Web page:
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Held on Boxing Day 26th December 1969 in the famous Cow Palace, in Daly City, California, it was a one-day show but one which showed just how strong and popular the San Francisco/Bay Area counterculture rock scene had become in the previous 18 months, evolving from literally a handful of bands who were not signed to any labels, to an mini-industry in itself, with everyone produced albums and singles.
This show was put on by local radio station KYA 1260. They had organised the San Francisco Pop Festival in late October at the Alameda Fairgrounds. KYA was home to Tom Donahue, an important DJ in the area who basically created the FM radio format which allowed stations to play songs longer than 3-minutes long. Basically, he launched hippie radio!
Sadly, he was to die in the mid-70s just 46 years old, but he is at this time, a real mover and shaker in the scene. He also managed Leigh Stephens from Blue Cheer, Mickey Waller and Pete Sears who would later be in Jefferson Starship and others. However, as Tom had been very critical of AM radio in Rolling Stone in 1967 saying "AM Radio Is Dead and Its Rotting Corpse Is Stinking Up the Airwaves", he may not have been still at KYA a year later. Not sure about that. But the fact they put on two shows with freaky bands suggests his influence was still present and the Cow Palace was very much his stomping ground.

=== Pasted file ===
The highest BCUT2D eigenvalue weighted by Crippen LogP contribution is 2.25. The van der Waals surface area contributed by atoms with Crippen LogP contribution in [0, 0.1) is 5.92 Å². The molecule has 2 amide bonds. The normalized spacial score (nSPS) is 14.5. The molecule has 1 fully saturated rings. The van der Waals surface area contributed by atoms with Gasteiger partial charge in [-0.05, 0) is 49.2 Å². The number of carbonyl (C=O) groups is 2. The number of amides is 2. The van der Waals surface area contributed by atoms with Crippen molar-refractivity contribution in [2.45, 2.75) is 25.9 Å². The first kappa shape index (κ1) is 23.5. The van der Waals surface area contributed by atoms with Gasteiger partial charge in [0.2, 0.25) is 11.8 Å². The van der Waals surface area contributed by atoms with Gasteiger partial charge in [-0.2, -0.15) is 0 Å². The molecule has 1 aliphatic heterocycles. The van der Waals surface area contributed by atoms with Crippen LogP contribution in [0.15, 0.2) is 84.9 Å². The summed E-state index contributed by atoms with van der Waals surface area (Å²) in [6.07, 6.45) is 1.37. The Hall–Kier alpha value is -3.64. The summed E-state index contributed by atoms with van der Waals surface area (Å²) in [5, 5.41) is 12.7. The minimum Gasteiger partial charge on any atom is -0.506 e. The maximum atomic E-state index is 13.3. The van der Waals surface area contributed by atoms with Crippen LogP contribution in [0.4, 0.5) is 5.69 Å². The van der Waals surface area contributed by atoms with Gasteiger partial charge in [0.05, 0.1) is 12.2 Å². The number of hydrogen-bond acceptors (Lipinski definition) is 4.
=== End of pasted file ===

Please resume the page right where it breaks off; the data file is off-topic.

The main bands who played were Canned Heat, Blue Cheer, Buffalo Springfield, Flamin' Groovies, Santana, Steppenwolf, The Electric Prunes, Spencer Davis and Three Dog Night.
The Wolf and Canned Heat were notionally the headliners, both had already had chart success, as had Blue Cheer, Buffalo Springfield (here in a much reduced incarnation, without Stills and Young) Only Santana would’ve been without a recording contract at this time, though that was soon to change in 1969 under the guidance of Bill Graham.
The poster advertises ‘introducing Tender Loving Care’ which I presume were a band though I can’t find any record of them. The Cow Palace’s capacity was 16,500 and even though it was the day after Xmas, it was sold out. Well why wouldn’t it be with a great bill like this?
These one-day shows with up to nine or ten bands would soon become the preferred way of putting on a show, as opposed to the 3-days in the country let’s-bring-the-revolution freak-out. But this must’ve been one of the first to hit the scene. It’s not hard to see why so many would’ve wanted to go to a show like this for $4.50 is it?!